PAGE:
Employer entitled to calculate ill-health pension by reference to part time salary

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Posted on 17 Aug 2017

An employer did not discriminate against a disabled employee when it calculated his ill-health pension on the basis of the part-time hours he was working because he was disabled.


An employer did not discriminate against a disabled employee when it calculated his ill-health pension on the basis of his part-time hours, which had been adjusted from full-time hours in order to accommodate his disability. He had not been treated unfavourably. 


In The Trustees of Swansea University Pension and Assurance Scheme v Williams, Mr Williams took ill-health early retirement at the age of 38. Under the pension scheme rules he was entitled to an immediate unreduced ill-health pension, based on his final salary at retirement. His employer calculated this based on his part-time hours which it had reduced to comply with the duty to make reasonable adjustments. Mr Williams argued that his employer should have based his pension on his previous full-time salary. He claimed that this was unfavourable treatment arising from disability. 

The employment tribunal upheld the claim, finding that he had been treated unfavourably because of something arising in consequence of his disability (his part time hours). However, the Employment Appeal Tribunal (EAT) overturned the tribunal’s decision and Mr Williams appealed to the Court of Appeal.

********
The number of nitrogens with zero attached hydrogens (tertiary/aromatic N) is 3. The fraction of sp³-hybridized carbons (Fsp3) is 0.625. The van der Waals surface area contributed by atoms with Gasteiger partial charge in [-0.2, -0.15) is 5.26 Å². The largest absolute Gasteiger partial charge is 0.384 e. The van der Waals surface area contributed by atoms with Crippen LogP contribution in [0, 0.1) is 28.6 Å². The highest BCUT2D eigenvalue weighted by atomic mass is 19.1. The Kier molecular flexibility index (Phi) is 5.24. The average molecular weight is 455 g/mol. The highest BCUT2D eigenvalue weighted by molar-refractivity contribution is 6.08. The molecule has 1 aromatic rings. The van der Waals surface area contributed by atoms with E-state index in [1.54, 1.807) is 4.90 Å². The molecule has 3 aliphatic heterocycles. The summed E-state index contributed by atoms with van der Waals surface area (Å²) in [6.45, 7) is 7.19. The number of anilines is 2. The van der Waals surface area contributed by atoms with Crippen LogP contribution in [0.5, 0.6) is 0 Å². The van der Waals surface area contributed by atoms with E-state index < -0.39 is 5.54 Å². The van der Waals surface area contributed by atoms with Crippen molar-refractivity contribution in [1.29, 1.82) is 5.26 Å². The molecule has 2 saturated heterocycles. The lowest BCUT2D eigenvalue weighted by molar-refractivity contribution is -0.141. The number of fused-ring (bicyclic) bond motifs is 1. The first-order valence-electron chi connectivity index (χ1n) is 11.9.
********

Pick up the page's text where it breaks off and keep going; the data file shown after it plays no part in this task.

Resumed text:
The Court of Appeal ruled that the employment tribunal had been wrong to find that he had been treated unfavourably.  It noted that only people who are disabled would benefit from the ill-health retirement enhanced pension offered by the University. Treatment which confers advantages on a disabled person, but which would have conferred a greater advantage had his disability arisen more suddenly (so that it was not preceded by a period of part-time working) does not amount to unfavourable treatment.  Mr Williams had not therefore been treated unfavourably. 

The Court of Appeal substituted a finding of no discrimination.  We understand that Mr Williams is seeking leave to appeal to the Supreme Court. 


Benefit schemes which only benefit disabled employees will not fall foul of disability discrimination laws if they treat some disabled employees less favourably than others. 

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